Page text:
We are working with OpsTools SIG to get ready for collectd 5.8.1, also coming with CentOS 7.6.

Waiting on CentOS infra for having an appliance shipping ovirt-guest-agent, hopefully with CentOS 7.6 GA.

Why your project should participate in a CentOS SIG

Last week we published an overview of Why your project should participate in a CentOS SIG. If you're involved in any open source project, and want it to have more exposure and better testing on CentOS, the SIGs are designed specifically for you. Join an existing SIG, or propose a new one that better fits your project.

The CentOS Container Pipeline Project

Did you know that CentOS Container Pipeline project offers an automated way of building CetntOS based containers? All you need to do to get started is add details about your open-source project to the container-index repository The service picks things up from there and rebuilds your container image every time you push a commit to the specified branch!

The team recently revamped the service architecture to be based on OpenShift. The service is hosted on CentOS infrastructure but can be easily deployed in your own infrastructure.

The project also scans container images for rpm, pip, npm and gem package updates; capabilities of resulting container; and integrity of RPM data. You can also leverage parent-child relationship to trigger a build of child image(s) whenever its parent image gets updated!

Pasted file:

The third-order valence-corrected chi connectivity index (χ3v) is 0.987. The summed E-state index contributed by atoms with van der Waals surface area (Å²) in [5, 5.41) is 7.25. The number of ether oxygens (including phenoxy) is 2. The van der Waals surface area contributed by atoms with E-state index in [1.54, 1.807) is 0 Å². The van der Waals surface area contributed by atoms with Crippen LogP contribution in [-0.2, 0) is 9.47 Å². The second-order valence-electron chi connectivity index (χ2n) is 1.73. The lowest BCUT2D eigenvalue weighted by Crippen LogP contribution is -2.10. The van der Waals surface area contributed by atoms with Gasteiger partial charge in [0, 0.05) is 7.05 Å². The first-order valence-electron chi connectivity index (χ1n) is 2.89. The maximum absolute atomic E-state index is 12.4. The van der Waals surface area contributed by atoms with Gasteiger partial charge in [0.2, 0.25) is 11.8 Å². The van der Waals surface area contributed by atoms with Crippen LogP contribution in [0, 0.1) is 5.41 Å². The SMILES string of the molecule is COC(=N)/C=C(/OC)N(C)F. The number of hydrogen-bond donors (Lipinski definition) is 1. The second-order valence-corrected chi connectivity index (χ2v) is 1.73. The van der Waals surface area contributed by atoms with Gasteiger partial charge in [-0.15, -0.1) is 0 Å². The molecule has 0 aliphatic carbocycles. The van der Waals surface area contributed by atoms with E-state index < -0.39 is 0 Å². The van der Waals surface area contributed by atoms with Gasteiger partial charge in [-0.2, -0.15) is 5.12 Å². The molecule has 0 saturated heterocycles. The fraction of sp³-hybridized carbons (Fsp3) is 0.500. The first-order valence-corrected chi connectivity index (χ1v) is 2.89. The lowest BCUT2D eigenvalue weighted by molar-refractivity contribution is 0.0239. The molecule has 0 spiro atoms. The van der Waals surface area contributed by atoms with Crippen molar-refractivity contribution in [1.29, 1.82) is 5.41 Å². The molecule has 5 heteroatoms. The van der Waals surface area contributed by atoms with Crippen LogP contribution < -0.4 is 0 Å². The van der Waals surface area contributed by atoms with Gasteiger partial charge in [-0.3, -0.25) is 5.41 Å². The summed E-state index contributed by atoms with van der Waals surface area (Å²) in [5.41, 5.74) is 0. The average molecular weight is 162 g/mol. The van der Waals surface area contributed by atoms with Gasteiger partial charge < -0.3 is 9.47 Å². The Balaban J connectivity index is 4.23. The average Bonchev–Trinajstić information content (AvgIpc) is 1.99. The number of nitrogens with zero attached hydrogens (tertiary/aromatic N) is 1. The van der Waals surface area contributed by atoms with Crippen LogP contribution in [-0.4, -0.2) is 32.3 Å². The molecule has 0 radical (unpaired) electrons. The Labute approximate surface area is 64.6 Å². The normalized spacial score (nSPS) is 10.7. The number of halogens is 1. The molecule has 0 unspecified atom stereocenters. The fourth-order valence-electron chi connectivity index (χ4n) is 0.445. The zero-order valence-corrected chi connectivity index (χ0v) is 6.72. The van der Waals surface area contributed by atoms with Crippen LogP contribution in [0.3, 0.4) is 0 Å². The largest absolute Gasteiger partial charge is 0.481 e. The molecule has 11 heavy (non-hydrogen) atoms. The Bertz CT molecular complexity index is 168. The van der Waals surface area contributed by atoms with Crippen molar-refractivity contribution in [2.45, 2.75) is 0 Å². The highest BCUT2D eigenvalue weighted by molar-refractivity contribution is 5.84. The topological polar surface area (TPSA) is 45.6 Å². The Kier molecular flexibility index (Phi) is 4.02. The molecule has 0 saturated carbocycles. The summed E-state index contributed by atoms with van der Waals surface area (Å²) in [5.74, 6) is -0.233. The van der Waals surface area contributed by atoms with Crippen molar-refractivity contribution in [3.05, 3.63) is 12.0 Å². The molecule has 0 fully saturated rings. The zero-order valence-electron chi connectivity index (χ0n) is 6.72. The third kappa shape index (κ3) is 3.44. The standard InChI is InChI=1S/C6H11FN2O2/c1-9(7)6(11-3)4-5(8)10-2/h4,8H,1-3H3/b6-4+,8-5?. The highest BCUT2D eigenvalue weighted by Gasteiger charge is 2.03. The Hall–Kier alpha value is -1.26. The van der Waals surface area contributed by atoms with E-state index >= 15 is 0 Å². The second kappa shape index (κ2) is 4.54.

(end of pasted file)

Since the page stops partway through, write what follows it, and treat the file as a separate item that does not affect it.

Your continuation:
Got questions? Contact the team on 'container-apps' channel on Mattermost.


Recent events

In November, we had a small presence at SuperComputing 18 in Dallas. While there, we talked with a few of the teams participating in the Student Cluster Competition. As usual, student supercomputing is #PoweredByCentOS, with 11 of the 15 participating teams running CentOS. (One Fedora, two Ubuntu, one Debian.)

Our congratulations go out to the team from Tsinghua University, who won this year's competition!

Upcoming events

In December, we'll be at the Red Hat booth at Kubecon in Seattle. Drop by for all of your CentOS sticker needs.

Coming up next year, we have two Dojos in the early part of the year that you'll want to be at.

In Europe, we have our annual Dojo at FOSDEM. It will be held at the Grand Place Marriott on Friday, February 1st, 2019. Registration is free, but we do need you to register, so that we can adequately plan. The schedule, details, and registration, are available on the event web page.

And, in North America, we have just announced our upcoming Dojo at Oak Ridge National Labs, on Tuesday, April 16th, 2019. Initial information, and the call for presentations, is on the event web page.

Contributing to CentOS Pulse

We are always on the look-out for people who are interested in helping to:

  • report on CentOS community activity
  • provide a report from the SIG on which you participate
  • maintain a (sub-)section of the newsletter
  • write an article on an interesting person or topic
  • provide the hint, tip or trick of the month